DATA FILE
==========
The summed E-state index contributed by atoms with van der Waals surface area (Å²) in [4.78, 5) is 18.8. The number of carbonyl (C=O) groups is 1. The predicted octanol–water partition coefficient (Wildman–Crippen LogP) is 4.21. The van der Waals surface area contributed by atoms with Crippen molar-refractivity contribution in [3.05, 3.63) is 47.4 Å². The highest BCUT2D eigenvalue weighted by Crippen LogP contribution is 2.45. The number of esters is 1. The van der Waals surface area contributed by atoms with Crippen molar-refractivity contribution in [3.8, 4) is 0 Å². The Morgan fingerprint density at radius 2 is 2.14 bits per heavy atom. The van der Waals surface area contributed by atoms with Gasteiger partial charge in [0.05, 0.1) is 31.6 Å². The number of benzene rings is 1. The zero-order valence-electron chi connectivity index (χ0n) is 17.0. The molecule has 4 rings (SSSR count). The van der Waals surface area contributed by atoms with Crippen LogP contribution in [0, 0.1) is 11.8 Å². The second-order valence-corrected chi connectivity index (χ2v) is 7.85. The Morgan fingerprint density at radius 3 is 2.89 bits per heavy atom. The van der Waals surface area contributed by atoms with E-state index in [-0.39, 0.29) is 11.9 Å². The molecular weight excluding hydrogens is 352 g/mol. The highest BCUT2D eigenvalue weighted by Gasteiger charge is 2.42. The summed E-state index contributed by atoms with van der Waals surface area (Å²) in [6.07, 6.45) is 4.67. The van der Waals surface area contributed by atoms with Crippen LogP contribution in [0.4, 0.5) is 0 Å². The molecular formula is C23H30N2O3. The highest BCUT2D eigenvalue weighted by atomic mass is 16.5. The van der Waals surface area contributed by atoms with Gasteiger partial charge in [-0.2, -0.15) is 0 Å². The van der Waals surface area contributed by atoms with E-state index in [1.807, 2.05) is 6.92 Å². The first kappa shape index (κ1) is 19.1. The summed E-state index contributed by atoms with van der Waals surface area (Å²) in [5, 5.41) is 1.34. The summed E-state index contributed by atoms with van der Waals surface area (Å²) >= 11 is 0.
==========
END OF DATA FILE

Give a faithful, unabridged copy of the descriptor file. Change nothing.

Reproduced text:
The summed E-state index contributed by atoms with van der Waals surface area (Å²) in [4.78, 5) is 18.8. The number of carbonyl (C=O) groups is 1. The predicted octanol–water partition coefficient (Wildman–Crippen LogP) is 4.21. The van der Waals surface area contributed by atoms with Crippen molar-refractivity contribution in [3.05, 3.63) is 47.4 Å². The highest BCUT2D eigenvalue weighted by Crippen LogP contribution is 2.45. The number of esters is 1. The van der Waals surface area contributed by atoms with Crippen molar-refractivity contribution in [3.8, 4) is 0 Å². The Morgan fingerprint density at radius 2 is 2.14 bits per heavy atom. The van der Waals surface area contributed by atoms with Gasteiger partial charge in [0.05, 0.1) is 31.6 Å². The number of benzene rings is 1. The zero-order valence-electron chi connectivity index (χ0n) is 17.0. The molecule has 4 rings (SSSR count). The van der Waals surface area contributed by atoms with Crippen LogP contribution in [0, 0.1) is 11.8 Å². The second-order valence-corrected chi connectivity index (χ2v) is 7.85. The Morgan fingerprint density at radius 3 is 2.89 bits per heavy atom. The van der Waals surface area contributed by atoms with E-state index in [-0.39, 0.29) is 11.9 Å². The molecular weight excluding hydrogens is 352 g/mol. The highest BCUT2D eigenvalue weighted by Gasteiger charge is 2.42. The summed E-state index contributed by atoms with van der Waals surface area (Å²) in [6.07, 6.45) is 4.67. The van der Waals surface area contributed by atoms with Crippen LogP contribution in [0.4, 0.5) is 0 Å². The molecular formula is C23H30N2O3. The highest BCUT2D eigenvalue weighted by atomic mass is 16.5. The van der Waals surface area contributed by atoms with Gasteiger partial charge in [-0.2, -0.15) is 0 Å². The van der Waals surface area contributed by atoms with E-state index in [1.807, 2.05) is 6.92 Å². The first kappa shape index (κ1) is 19.1. The summed E-state index contributed by atoms with van der Waals surface area (Å²) in [5, 5.41) is 1.34. The summed E-state index contributed by atoms with van der Waals surface area (Å²) >= 11 is 0.